“Inside Rodin’s Hands: Art, Technology and Surgery,” a temporary exhibition at the Cantor Arts Center that opened last week, features Rodin hand sculptures which have been diagnosed for pathologies and virtually operated on. Anatomy texts published between the 16th and 19th centuries that illustrate the historical development of the study of anatomy are also on display, as are augmented reality installations that allow the public to view the anatomical structures that would lie inside some of the exhibited sculptures.
The exhibition emerged from collaboration between the Cantor Arts Center, Professor of Surgery James Chang ’87 and his students, the Division of Clinical Anatomy and the Lane Medical Library. It was inspired by what started for Chang, a professor and chief of plastic and reconstructive surgery, as a hobby 15 years ago.
As a surgery resident at the Stanford Hospital, Chang began noticing that most of Rodin’s hand sculptures appeared to portray conditions he was treating. For example, “Large Left Hand” seemed likely to have had fractured metacarpals— the bones connecting the wrist to the fingers— while “Large Clenched Left Hand” appeared to depict a hand affected by Charcot-Marie-Tooth disease, an inherited neurological disease. The former has even been virtually operated on by Chang and his students; visitors can observe the result of the virtual surgery through the aid of the technology developed by Associate Professor of Anatomy Paul Brown, exhibit production manager Matt Hasel and medical artist Sarah Hegmann.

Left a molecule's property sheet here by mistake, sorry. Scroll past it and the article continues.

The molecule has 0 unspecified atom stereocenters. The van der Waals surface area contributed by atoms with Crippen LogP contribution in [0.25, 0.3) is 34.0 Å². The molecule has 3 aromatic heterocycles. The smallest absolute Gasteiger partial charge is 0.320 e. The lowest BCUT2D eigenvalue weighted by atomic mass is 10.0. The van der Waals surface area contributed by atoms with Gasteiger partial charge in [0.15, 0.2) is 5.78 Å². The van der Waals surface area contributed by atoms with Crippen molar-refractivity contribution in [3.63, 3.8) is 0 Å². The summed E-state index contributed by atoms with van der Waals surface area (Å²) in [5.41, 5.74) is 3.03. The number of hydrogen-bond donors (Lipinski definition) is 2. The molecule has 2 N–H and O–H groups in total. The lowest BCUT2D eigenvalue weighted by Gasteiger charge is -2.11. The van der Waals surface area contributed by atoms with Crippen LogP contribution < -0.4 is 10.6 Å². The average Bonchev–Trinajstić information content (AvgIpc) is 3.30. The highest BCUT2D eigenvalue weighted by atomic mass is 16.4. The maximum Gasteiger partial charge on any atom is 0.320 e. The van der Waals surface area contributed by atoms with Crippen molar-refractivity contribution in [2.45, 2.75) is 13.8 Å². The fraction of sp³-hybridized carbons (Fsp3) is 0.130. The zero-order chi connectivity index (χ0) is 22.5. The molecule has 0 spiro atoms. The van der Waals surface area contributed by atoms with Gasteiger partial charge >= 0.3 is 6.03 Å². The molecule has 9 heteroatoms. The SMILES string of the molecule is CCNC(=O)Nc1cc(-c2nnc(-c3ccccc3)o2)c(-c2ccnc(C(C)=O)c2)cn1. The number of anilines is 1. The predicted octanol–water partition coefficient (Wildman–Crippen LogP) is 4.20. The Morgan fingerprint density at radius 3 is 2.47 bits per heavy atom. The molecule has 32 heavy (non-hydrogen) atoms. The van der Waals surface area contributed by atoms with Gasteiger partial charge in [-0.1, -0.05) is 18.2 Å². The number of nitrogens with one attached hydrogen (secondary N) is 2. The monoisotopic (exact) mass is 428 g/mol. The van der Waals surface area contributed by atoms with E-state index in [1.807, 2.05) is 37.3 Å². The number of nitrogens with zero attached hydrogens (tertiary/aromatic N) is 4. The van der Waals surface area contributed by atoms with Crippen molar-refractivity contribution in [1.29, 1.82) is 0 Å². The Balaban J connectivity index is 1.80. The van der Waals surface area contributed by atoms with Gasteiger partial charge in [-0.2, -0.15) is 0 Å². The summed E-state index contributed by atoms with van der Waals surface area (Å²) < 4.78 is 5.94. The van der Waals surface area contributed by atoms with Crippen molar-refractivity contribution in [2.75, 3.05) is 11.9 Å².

Chang’s game of diagnosing the sculptures became a teaching tool that he has employed both with surgical trainees and with the undergraduates taking his introductory seminar, SURG 70Q: Surgical Anatomy of the Hand: From Rodin to Reconstruction. The supposed diagnoses made by Chang and his students accompany the exhibits.
The origins of using art as a teaching tool in the School of Medicine can be traced back to Professor Emeritus of Surgery Robert Chase, the founder of the Robert A. Chase Hand & Upper Limb Center. Not only was Chase the first to start giving regular tours and lectures on art and anatomy, which are still regularly offered today, but according to Brown, he was also a proponent of making a three-dimensional virtual representation of Rodin’s sculptures.
Chase’s idea led to a summer project involving Stanford scientists and high school students from the Bay Area, which resulted in the augmented reality feature of the exhibition. The hand sculptures were three-dimensionally scanned using a zebra-like pattern of light, and using previously existing data, Hegmann mapped the scanned sculpture to the anatomy of patients presenting the pathologies the sculptures had been diagnosed with. Using iPads mounted next to the sculptures, visitors can “look inside” the sculptures from any angle. Brown expressed confidence that this technology could lead to further advancements in the teaching of anatomy.
Auguste Rodin studied anatomy as part of his training as an art student. According to Bernard Barryte, the Cantor Museum’s curator of the Rodin collection, it is known for certain that the sculptor spent time at the Musee Dupuytren in Paris, which exhibits anatomical items presenting pathologies. Rodin started exhibiting sculptures that depicted fragments of the human body in the late 1880s; his extensive modeling of hands stemmed from Rodin’s perception of the hand as one of the most powerful means to convey emotion.
The exhibition falls very much in line with Cantor’s mission of “engag[ing] Stanford students from across disciplines, so as to broaden their overall education and world-view,” according to Connie Wolf ’81, director of the Cantor Arts Center. With such a high density of novel and interdisciplinary connections to be grasped by the audience, one can only wish the exhibition benefited from a richer diagnosis section and a larger space to accommodate the show.
“Inside Rodin’s Hands: Art, Technology and Surgery” is on view until Aug. 3, 2014 in the Halperin Gallery at the Cantor Arts Center.
Contact Silviana Ilcus at smci “at” stanford.edu.